Creator: Boyd, John H. and Smith, Bruce D. (Bruce David), 1954-2002 Series: Working paper (Federal Reserve Bank of Minneapolis. Research Department) Number: 512 Abstract:
We investigate ex-ante efficient contracts in an environment in which implementation is costless. In this environment, standard debt contracts will typically not be optimal. Optimal contracts may involve defaults, even in states in which the borrower is fully able to repay. We then examine the welfare costs of arbitrarily restricting the set of feasible contracts to standard debt contracts. When model parameters are calibrated to realistic values, the welfare loss from exogenously imposing this restriction is extremely small. Thus, if the implementation costs are actually nontrivial (as seems likely), standard debt contracts will be (very close to) optimal.
Keyword: Ex ante contract, CESV, CSV, Loans, Costly ex-post state verification, Contracts, Bankruptcy, Debt, Costly state verification, Standard debt contract, Optimal contract, and Financial contract Subject (JEL): G10 - General Financial Markets: General (includes Measurement and Data) and D86 - Economics of Contract: Theory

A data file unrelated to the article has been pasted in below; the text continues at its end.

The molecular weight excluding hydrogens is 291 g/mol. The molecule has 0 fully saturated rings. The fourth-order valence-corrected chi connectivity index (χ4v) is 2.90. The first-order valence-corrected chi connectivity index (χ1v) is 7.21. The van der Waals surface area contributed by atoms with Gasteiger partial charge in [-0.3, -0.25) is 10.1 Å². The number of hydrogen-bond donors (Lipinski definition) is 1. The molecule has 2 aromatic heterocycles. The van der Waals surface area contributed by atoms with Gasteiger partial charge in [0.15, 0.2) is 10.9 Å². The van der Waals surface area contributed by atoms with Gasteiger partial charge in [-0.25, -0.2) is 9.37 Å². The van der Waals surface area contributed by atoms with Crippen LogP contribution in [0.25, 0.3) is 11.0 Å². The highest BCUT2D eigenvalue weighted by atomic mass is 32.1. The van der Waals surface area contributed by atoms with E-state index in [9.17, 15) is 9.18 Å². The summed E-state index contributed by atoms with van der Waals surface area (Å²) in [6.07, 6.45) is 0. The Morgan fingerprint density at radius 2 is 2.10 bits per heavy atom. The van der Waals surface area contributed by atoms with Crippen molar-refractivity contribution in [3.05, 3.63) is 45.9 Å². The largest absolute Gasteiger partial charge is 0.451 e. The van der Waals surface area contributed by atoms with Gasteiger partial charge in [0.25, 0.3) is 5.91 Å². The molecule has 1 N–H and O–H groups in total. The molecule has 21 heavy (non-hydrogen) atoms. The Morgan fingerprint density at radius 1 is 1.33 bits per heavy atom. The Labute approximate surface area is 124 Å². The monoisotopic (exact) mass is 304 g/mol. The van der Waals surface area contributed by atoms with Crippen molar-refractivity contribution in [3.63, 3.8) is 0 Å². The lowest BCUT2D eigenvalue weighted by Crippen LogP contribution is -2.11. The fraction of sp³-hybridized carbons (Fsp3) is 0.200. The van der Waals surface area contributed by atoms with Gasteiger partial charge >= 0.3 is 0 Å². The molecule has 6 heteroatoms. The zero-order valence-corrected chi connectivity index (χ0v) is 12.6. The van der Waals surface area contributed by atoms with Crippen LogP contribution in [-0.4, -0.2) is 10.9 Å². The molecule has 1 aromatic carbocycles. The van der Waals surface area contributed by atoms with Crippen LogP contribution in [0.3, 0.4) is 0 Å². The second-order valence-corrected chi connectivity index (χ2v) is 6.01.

Creator: Townsend, Robert M., 1948- Series: Working paper (Federal Reserve Bank of Minneapolis. Research Department) Number: 077 Abstract:
This thesis consists of a series of essays on the theory of exchange under uncertainty. The first essay examines the welfare implications of futures markets in the context of complete markets for contingent claims. It is shown that in a C-good, S-state world the equilibrium allocations resulting from the operation of pre-state noncontingent futures markets and post-state spot markets may be Pareto optimal. This proposition turns on the fact that a futures contract can be interpreted as a security whose state-specific return is the post-state spot price. If the matrix of spot prices has rank S, then, with futures and spot markets, agents can achieve the same allocations over states as with complete markets for contingent claims.
Keyword: Markets and Uncertainty Subject (JEL): Y40 - Dissertations (unclassified), D80 - Information, Knowledge, and Uncertainty: General, and G10 - General Financial Markets: General (includes Measurement and Data)